Hesperia library celebrates 100th anniversary.

August 24, 2016
Hesperia Community Library Director Kay Brennan receives a plaque from Michigan Rep. Jon Bumstead (R-Newaygo) for the library's 100th anniversary.

Hesperia Community Library Director Kay Brennan receives a certificate from Michigan Rep. Jon Bumstead (R-Newaygo) for the library’s 100th anniversary.

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HESPERIA — In 1916, the Hesperia Women’s Literary Club started a library with 237 books. This year, the library celebrated its 100th anniversary.

State Rep. Jon Bumstead (R-Newaygo) presented a special tribute to the Hesperia Community Library marking its 100th anniversary.

hesperia library“This community has reached a significant milestone,” said Library Director Kay Brennan. “The library continues to be a thriving resource of information, entertainment and a gathering place for the community.”

Bumstead expressed his congratulations to the community and the library board on the anniversary of the founding of the library.

When the library began, life was very different from today. Eighty-five percent of men over the age of 14 worked, and Social Security didn’t exist. Ten percent of infants died in their first year. The Eiffel Tower was the tallest building in the world. President Woodrow Wilson was in office, and World War I was being fought in Europe. Coca-Cola brought its current formula to the market, and lard was commonly used in cooking. Access to electricity wasn’t widespread, and televisions wouldn’t appear until much later.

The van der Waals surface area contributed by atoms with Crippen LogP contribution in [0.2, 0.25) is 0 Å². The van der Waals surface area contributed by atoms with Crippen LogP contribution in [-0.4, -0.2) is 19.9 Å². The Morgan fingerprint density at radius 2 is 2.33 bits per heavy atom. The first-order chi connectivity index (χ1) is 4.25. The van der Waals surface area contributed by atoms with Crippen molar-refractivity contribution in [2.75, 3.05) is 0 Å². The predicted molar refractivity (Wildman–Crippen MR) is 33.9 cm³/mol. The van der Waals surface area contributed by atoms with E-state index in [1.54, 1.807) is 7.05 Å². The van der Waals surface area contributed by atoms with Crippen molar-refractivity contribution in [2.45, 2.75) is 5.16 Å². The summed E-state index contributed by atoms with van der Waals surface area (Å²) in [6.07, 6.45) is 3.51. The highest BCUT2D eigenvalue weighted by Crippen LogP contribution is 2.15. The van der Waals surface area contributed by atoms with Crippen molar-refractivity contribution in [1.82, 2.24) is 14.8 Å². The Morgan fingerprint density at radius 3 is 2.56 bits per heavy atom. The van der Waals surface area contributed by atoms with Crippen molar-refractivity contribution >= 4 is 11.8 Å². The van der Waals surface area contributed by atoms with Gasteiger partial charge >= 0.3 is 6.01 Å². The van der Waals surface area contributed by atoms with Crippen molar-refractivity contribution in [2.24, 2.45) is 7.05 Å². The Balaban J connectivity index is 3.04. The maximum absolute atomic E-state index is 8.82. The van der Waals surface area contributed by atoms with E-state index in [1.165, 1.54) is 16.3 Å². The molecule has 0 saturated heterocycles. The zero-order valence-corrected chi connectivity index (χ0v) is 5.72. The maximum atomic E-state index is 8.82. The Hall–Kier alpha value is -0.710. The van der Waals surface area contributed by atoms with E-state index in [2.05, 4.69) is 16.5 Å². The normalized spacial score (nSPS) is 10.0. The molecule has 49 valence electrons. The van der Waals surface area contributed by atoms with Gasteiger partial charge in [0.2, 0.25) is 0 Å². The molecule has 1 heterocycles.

When the Hesperia Library was established, patrons had to pay a yearly membership fee to be able to borrow books, which were the only items you could borrow. Through the years, the library was housed in several different buildings until William Branstrom donated money to construct a new building in 1962 which was renovated in 2002 to its current design.

With the development of computers and the Internet, today’s library is very different from the original library 100 years ago. Today, the library offers free computer and wi-fi use. Using the Internet, people can look at the collection from anywhere and request items from libraries across the state. In addition to traditional paper and print books, the library also offers DVDs, online magazines, eBooks and eAudio books, books on CD and many other services.

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